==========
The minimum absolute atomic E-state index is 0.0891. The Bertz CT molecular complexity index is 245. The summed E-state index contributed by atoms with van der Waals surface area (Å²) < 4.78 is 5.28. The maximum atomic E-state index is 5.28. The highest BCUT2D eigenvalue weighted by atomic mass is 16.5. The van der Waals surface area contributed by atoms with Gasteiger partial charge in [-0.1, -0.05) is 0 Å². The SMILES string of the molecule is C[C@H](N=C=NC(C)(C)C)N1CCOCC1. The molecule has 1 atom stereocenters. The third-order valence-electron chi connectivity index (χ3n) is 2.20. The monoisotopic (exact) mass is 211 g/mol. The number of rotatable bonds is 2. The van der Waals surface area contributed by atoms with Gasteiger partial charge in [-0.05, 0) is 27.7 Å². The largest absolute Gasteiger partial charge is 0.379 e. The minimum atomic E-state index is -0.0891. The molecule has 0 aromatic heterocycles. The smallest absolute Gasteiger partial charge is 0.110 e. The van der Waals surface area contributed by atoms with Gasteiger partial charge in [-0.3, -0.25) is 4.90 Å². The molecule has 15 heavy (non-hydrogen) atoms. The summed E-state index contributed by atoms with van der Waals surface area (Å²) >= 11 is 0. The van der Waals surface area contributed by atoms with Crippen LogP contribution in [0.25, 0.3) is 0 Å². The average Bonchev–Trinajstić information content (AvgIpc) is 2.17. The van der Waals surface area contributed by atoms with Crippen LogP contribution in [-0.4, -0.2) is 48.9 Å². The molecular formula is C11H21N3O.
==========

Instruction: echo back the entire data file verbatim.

The minimum absolute atomic E-state index is 0.0891. The Bertz CT molecular complexity index is 245. The summed E-state index contributed by atoms with van der Waals surface area (Å²) < 4.78 is 5.28. The maximum atomic E-state index is 5.28. The highest BCUT2D eigenvalue weighted by atomic mass is 16.5. The van der Waals surface area contributed by atoms with Gasteiger partial charge in [-0.1, -0.05) is 0 Å². The SMILES string of the molecule is C[C@H](N=C=NC(C)(C)C)N1CCOCC1. The molecule has 1 atom stereocenters. The third-order valence-electron chi connectivity index (χ3n) is 2.20. The monoisotopic (exact) mass is 211 g/mol. The number of rotatable bonds is 2. The van der Waals surface area contributed by atoms with Gasteiger partial charge in [-0.05, 0) is 27.7 Å². The largest absolute Gasteiger partial charge is 0.379 e. The minimum atomic E-state index is -0.0891. The molecule has 0 aromatic heterocycles. The smallest absolute Gasteiger partial charge is 0.110 e. The van der Waals surface area contributed by atoms with Gasteiger partial charge in [-0.3, -0.25) is 4.90 Å². The molecule has 15 heavy (non-hydrogen) atoms. The summed E-state index contributed by atoms with van der Waals surface area (Å²) >= 11 is 0. The van der Waals surface area contributed by atoms with Crippen LogP contribution in [0.25, 0.3) is 0 Å². The average Bonchev–Trinajstić information content (AvgIpc) is 2.17. The van der Waals surface area contributed by atoms with Crippen LogP contribution in [-0.4, -0.2) is 48.9 Å². The molecular formula is C11H21N3O.